In a typical gravel pack completion, a screen is placed in the wellbore and positioned within the zone which is to be completed. The screen is typically connected to a tool which includes a production packer and a cross-over port, and the tool is in turn connected to a work string or production string. A particulate material which is usually graded sand, often referred to in the art as gravel, is pumped in a slurry down the work or production string and through the cross-over port whereby it flows into the annulus between the screen and the wellbore and into the perforations, if applicable. The liquid forming the slurry leaks off into the subterranean zone and/or through the screen which is sized to prevent the sand in the slurry from flowing therethrough. As a result, the sand is deposited in the annulus around the screen whereby it forms a gravel pack. The size of the sand in the gravel pack is selected such that it prevents formation fines and sand from flowing into the wellbore with produced fluids.
The “Alpha-Beta” gravel-pack technique has been used to place a gravel pack in a horizontal hole. See Dickinson, W. et al.: “A Second-Generation Horizontal Drilling System,” paper 14804 presented at the 1986 IADC/SPE Drilling Conference held in Dallas, Tex., February 10-12; Dickinson, W. et al.: “Gravel Packing of Horizontal Wells,” paper 16931 presented at the 1987 SPE Annual Technical Conference and Exhibition held in Dallas, Tex., September 27-39; and M. Economides, L. Watters & S. Dunn-Norman, Petroleum Well Construction Section 18-9.3, at 533-34 (1998), which are all incorporated herein by reference for all purposes.
The Alpha-Beta method primarily uses a brine carrier fluid that contains low concentrations of gravel. A relatively high flow rate is used to transport gravel through the workstring and cross-over tool. After exiting the cross-over tool, the brine-gravel slurry enters the relatively large wellbore/screen annulus, and the gravel settles on the bottom of the horizontal wellbore, forming a dune. As the height of the settled bed increases, the cross-sectional flow area is reduced, increasing the velocity across the top of the dune. The velocity continues to increase as the bed height grows until the minimum velocity needed to transport gravel across the top of the dune is attained. At this point, no additional gravel is deposited and the bed height is said to be at equilibrium. This equilibrium bed height will be maintained as long as slurry injection rate and slurry properties remain unchanged. Changes in surface injection rate, slurry concentration, brine density, or brine viscosity will establish a new equilibrium height. Incoming gravel is transported across the top of the equilbrium bed, eventually reaching the region of reduced velocity at the leading edge of the advancing dune. In this manner, the deposition process continues to form an equilibrium bed that advances as a wave front (Alpha wave) along the wellbore in the direction of the toe. When the Alpha wave reaches the end of the washpipe, it ceases to grow, and gravel being transported along the completion begins to back-fill the area above the equilibrium bed. As this process continues, a new wave front (Beta wave) returns to the heel of the completion. During deposition of the Beta wave, dehydration of the pack occurs mainly through fluid loss to the screen/washpipe annulus.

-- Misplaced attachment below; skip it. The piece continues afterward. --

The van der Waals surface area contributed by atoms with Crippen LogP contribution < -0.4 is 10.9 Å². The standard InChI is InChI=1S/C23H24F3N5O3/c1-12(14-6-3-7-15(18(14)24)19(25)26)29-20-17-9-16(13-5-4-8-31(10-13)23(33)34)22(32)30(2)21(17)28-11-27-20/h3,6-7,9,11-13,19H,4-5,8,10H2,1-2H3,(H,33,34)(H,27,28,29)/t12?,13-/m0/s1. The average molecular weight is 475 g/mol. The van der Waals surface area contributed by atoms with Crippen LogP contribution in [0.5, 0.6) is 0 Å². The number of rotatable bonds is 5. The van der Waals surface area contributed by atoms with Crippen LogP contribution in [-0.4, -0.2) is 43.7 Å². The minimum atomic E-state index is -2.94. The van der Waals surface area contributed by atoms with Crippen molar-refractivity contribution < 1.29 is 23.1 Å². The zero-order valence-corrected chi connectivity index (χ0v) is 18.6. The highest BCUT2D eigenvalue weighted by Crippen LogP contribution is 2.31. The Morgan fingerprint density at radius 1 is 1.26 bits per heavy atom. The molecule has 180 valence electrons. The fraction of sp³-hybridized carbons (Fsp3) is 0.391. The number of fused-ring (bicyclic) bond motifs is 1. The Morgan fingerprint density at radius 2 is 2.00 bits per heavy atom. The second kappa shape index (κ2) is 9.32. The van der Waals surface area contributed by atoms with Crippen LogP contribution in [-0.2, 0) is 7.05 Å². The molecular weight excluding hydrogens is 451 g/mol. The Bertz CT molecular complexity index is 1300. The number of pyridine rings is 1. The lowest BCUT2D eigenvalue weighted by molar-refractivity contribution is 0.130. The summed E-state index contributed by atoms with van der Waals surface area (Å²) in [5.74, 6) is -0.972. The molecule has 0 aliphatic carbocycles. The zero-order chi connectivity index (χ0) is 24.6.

Successful application of the Alpha-Beta packing technique depends on a relatively constant wellbore diameter, flow rate, gravel concentration, fluid properties and low fluid-loss rates. Fluid loss can reduce local fluid velocity and increase gravel concentration. Both will increase the equilibrium height of the settled bed or dune. Additionally, fluid loss can occur to the formation and/or to the screen/washpipe annulus.
The key to successful frac packs and gravel packs is the quantity of gravel placed in the fracture, perforations and casing/screen annulus. The development of bridges in long perforated intervals or highly deviated wells can end the treatment prematurely, resulting in reduced production from unpacked perforations, voids in the annular gravel pack, and/or reduced fracture width and conductivity.
U.S. Pat. No. 5,934,376, which is incorporated herein by reference for all purposes, discloses a sand control method called CAPS™, for concentric annular packing system, developed by Halliburton Energy Services, Inc. See also Lafontaine, L. et al.: “New Concentric Annular Packing System Limits Bridging in Horizontal Gravel Packs,” paper 56778 presented at the 1999 SPE Annual Technical Conference and Exhibition held in Houston, Tex., October 3-6, which is incorporated herein by reference for all purposes. CAPS™ basically comprises the steps of placing a slotted liner or perforated shroud with an internal sand screen disposed therein, in the zone to be completed, isolating the perforated shroud and the wellbore in the zone and injecting particulate material into the annuli between the sand screen and the perforated shroud and the wellbore to thereby form packs of particulate material therein. The system enables the fluid and sand to bypass any bridges that may form by providing multiple flow paths via the perforated shroud/screen annulus.